“One thing I’m always asking of our sales team is to “show me the money” because I’m a big believer that renewals and expanded customer relationships are near perfect indicators that we are helping our customers make money.”
Josh James is an industry superstar. He was involved with the success of Omniture and now he’s building Domo, which is another information software company. This quote is similar to the previous one from Aaron. It can’t be expressed enough that focusing on making your enterprise customers sales can bring your software company successful. Find a metric you can use when talking to prospects that shows the profit they could make if they used your software.
3. Mark Parker, Nike
Nike CEO Mark Parker told CNBC’s “Squawk on the Street” that the company is changing its focus to software through its NikeFuel activity-tracking product and other apps.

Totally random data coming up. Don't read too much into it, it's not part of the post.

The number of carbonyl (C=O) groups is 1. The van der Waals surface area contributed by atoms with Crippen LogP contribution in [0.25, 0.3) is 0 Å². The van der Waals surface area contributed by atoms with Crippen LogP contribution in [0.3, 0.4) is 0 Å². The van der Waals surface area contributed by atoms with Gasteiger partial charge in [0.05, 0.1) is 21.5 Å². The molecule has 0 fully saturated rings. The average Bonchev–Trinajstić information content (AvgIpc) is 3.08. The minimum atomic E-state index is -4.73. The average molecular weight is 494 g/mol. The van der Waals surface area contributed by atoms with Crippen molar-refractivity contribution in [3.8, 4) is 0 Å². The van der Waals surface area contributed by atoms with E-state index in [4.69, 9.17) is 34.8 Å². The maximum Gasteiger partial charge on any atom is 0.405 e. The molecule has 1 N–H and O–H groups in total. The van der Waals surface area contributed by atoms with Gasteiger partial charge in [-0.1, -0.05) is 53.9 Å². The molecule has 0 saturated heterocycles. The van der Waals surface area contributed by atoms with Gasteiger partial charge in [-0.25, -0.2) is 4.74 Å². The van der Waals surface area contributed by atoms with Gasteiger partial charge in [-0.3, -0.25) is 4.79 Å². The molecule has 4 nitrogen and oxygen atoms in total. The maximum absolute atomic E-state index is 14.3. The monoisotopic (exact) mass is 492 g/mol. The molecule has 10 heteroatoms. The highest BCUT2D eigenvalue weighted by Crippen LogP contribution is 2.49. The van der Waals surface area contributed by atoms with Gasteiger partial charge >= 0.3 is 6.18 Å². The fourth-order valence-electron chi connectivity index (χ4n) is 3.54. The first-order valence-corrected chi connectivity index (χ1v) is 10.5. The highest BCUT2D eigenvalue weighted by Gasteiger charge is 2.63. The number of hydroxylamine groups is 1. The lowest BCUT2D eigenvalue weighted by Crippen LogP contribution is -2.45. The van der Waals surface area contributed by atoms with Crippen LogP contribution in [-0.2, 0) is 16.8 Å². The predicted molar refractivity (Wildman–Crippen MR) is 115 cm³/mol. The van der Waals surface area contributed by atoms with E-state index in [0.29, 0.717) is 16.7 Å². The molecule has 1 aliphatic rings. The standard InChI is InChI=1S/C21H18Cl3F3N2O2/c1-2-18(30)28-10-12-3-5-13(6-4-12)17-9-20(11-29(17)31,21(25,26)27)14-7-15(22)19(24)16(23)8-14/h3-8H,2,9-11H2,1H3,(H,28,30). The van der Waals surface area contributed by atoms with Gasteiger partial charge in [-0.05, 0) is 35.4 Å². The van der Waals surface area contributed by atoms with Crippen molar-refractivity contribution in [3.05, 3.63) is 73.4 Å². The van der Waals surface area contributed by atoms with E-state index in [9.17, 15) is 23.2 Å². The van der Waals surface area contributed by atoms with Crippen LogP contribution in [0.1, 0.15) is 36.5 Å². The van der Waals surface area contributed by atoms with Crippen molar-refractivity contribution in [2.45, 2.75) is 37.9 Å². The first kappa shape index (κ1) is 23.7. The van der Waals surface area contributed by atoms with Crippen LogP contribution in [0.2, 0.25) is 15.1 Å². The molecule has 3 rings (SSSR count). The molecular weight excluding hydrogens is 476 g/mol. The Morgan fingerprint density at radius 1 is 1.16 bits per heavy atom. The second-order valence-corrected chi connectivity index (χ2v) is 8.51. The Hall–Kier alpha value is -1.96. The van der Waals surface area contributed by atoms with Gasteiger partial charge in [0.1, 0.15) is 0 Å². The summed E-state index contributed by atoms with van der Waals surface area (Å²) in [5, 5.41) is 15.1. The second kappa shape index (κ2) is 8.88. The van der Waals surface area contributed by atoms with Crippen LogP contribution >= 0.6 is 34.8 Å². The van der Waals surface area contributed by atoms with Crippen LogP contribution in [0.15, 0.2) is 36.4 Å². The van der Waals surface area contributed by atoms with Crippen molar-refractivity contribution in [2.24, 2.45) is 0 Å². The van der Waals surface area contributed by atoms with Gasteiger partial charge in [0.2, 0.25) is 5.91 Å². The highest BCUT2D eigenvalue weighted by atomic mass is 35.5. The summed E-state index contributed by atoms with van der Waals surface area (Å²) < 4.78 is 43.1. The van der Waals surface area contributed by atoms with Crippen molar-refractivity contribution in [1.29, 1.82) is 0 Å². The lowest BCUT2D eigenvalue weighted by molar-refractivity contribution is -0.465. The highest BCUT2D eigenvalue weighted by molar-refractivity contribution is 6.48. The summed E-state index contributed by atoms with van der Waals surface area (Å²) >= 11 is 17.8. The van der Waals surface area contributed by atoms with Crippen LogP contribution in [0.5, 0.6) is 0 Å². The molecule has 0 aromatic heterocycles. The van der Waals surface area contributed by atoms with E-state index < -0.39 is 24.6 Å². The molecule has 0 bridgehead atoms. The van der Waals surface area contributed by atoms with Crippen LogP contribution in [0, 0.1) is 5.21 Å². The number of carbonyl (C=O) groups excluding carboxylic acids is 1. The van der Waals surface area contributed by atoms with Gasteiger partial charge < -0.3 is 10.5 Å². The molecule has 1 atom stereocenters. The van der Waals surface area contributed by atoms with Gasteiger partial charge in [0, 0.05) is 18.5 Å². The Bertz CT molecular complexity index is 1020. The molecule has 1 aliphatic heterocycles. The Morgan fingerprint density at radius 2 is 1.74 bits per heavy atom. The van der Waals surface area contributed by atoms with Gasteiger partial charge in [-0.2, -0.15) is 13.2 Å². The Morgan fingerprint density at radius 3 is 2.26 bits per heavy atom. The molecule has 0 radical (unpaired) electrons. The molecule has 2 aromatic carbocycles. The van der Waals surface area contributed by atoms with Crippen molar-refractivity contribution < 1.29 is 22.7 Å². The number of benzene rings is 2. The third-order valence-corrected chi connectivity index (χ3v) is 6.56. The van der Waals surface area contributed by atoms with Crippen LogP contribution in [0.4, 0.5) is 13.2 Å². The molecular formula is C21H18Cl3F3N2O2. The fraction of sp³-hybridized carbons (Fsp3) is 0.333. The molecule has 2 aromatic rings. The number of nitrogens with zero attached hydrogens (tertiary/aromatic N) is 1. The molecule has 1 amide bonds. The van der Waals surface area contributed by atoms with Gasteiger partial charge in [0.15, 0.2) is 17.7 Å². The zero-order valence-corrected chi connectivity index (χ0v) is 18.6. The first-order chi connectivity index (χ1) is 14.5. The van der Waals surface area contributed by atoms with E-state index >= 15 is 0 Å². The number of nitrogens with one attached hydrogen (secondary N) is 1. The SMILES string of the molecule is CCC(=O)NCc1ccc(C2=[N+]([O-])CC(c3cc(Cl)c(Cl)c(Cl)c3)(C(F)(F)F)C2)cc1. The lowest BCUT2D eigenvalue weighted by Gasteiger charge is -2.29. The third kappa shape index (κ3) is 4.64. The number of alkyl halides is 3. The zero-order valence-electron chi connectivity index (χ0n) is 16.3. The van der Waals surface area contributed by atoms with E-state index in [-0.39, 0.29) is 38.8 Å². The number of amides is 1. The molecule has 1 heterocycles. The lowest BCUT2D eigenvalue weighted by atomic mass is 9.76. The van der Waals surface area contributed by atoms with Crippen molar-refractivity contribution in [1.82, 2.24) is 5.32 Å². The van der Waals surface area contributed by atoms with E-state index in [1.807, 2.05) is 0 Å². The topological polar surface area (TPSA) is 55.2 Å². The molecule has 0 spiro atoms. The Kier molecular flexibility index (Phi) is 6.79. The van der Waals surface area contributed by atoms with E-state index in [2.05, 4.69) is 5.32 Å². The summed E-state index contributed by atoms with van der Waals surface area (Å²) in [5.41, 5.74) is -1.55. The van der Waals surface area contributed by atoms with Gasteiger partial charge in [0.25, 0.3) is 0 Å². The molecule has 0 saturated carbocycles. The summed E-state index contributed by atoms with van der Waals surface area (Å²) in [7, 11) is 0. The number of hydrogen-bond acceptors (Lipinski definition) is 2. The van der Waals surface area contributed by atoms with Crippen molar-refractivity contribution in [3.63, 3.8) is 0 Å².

Parker said “digital sport” is going to be integrated into more Nike products. “We think it’s going to be a bigger and bigger factor in terms of experience with the products we create.”
Nike hasn’t been just a footwear company for a long time now, but it is a surprise to hear the CEO saying that the company is focusing heavily on the future of software at the company. If Nike is planning on coming out with software products it’s a sign to all companies that software likely has a future within your company. For software creators, this is good news if you can help these companies with their software needs, but it could also be bad news because you have to prepare for some big competition if you’re in similar industries as these big companies like Nike.